On the topic of education, Urban Design professor, Walter Hood, said that “our public education system is broken. I mean even at the university level. I’ve been teaching for twenty years, we’ve been taking cuts for twenty years, asked to do the same thing with less money.” Stressing the ideas of innovation, design, and imagination, Hood urged, “We have to be imaginative, and as a designer, we can’t keep looking at the same methods and asking for a different product at the end of the day.”
One question that loomed large and went somewhat unanswered was: How do we pay for all of these changes? Leung remarked that “businesses don’t want to be stuck with the whole bill. Businesses want clear and consistent policies and mechanisms to pay for transportation, affordable housing, and better schools. Furthermore, “cities are increasingly having to step up and turn to all the sectors of a city to pay for it,” said Tregoning, “But also try to distinguish in the investor marketplace between really high quality and multi-benefit infrastructure, and that infrastructure that other cities are pulling out of a forty-year-old bag.”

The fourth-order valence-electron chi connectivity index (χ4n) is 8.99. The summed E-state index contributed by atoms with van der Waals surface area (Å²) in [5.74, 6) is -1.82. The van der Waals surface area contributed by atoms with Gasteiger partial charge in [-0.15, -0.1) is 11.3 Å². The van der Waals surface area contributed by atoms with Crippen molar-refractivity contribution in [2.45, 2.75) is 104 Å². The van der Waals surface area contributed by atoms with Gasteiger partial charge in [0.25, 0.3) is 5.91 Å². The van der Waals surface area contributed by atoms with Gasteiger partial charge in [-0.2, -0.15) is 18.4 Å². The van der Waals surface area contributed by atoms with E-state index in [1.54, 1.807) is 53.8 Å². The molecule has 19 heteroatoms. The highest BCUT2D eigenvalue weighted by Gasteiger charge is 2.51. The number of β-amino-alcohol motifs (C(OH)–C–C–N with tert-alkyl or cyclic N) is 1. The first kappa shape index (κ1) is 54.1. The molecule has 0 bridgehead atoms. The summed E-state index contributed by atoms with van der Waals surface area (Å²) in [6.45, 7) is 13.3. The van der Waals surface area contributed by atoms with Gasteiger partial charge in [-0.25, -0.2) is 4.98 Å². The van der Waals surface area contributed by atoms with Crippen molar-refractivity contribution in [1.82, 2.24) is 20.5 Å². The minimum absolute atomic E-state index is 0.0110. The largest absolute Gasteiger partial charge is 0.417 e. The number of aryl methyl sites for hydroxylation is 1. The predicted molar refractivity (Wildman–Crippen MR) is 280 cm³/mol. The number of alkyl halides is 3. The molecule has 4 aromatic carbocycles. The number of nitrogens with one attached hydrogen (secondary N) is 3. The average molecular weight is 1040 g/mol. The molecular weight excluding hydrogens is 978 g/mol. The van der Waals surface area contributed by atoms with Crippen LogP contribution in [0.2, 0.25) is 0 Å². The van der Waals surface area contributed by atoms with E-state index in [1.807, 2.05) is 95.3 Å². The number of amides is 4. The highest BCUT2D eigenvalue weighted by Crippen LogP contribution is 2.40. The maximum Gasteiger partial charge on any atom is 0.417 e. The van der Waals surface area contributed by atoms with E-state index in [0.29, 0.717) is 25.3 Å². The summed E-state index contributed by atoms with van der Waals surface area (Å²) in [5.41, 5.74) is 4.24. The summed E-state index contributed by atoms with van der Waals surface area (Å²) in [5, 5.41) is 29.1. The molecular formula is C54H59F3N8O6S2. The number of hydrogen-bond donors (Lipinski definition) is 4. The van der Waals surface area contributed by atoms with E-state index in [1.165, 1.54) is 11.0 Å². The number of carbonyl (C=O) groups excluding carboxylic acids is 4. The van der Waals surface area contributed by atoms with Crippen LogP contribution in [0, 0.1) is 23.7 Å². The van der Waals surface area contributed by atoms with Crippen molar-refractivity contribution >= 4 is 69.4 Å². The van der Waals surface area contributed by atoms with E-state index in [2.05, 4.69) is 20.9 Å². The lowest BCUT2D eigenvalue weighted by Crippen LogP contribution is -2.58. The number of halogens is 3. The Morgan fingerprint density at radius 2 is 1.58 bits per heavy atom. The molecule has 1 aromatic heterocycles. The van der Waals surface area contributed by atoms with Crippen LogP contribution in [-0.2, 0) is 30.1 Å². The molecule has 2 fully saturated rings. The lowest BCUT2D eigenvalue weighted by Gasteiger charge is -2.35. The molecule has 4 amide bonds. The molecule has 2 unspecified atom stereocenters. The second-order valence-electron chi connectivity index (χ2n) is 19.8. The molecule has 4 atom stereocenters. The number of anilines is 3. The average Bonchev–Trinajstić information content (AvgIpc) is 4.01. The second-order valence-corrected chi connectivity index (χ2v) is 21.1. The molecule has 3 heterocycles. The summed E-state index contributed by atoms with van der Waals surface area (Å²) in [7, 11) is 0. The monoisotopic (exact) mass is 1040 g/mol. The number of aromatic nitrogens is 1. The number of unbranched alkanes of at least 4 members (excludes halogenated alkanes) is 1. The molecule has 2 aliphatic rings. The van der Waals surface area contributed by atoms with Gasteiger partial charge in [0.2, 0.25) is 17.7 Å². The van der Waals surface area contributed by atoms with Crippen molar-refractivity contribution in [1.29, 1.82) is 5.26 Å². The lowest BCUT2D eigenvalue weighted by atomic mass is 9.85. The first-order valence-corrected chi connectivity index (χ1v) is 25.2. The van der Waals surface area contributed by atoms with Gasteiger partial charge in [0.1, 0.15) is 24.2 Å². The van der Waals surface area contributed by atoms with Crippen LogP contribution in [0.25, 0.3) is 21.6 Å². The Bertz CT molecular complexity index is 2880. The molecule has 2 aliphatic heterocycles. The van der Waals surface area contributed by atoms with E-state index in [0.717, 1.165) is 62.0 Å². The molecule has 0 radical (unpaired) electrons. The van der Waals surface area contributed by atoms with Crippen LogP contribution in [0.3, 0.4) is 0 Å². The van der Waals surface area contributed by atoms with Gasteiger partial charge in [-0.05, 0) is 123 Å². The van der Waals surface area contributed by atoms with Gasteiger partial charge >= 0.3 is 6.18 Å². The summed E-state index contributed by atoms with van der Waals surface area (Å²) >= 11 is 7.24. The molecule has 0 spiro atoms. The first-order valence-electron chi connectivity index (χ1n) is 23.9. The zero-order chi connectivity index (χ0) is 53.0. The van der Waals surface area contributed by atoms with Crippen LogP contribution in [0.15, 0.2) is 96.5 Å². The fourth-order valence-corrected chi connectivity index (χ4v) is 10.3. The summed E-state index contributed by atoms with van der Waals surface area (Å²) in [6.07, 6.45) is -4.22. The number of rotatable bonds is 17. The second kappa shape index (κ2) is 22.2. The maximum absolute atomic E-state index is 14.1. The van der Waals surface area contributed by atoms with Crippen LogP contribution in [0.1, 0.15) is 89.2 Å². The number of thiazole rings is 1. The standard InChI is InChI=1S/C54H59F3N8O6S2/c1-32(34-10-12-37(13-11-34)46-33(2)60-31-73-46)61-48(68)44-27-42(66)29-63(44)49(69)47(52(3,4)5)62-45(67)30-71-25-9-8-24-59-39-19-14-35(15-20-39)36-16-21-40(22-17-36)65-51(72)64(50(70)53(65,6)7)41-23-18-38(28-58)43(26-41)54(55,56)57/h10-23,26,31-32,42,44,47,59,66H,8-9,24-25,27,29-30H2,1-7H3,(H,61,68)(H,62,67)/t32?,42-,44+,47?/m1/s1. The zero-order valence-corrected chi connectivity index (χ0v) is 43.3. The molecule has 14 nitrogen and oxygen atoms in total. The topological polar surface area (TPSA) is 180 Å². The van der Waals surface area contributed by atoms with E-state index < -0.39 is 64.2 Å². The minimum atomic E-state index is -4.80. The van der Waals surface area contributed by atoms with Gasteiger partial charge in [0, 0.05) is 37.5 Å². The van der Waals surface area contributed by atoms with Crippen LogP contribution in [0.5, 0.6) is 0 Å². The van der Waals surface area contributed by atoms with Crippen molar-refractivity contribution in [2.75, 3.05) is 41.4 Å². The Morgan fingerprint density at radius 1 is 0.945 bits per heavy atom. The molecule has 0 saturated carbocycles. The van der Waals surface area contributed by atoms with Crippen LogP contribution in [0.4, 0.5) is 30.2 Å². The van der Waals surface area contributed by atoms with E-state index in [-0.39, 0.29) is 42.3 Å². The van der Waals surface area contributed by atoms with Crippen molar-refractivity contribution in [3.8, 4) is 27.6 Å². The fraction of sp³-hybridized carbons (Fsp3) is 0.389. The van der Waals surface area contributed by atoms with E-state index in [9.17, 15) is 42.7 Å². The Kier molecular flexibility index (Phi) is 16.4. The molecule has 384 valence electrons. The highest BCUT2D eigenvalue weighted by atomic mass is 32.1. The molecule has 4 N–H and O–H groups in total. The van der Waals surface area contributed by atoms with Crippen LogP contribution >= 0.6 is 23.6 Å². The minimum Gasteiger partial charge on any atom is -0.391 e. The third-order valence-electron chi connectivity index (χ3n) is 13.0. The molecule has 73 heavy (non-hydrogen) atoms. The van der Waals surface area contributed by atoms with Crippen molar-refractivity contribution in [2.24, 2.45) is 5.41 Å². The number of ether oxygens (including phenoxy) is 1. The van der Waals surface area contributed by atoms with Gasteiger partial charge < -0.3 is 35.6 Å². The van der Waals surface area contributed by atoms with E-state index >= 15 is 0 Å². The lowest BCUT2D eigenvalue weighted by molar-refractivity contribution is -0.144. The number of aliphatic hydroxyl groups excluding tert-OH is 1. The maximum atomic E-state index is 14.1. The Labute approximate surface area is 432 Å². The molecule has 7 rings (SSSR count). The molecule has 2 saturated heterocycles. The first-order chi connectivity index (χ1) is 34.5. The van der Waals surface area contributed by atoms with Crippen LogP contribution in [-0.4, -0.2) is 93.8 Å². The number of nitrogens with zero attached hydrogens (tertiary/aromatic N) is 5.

In regards to General Electric moving its headquarters from Fairfield, Connecticut to the Seaport District after city officials offered up to $25 million in property tax relief and state officials offered a package of up to $120 million, Chakrabarti noted that although GE will likely put a lot of money back into the city because of philanthropy, many residents of Boston are skeptical because those investments might not have much of an individual impact in their daily lives.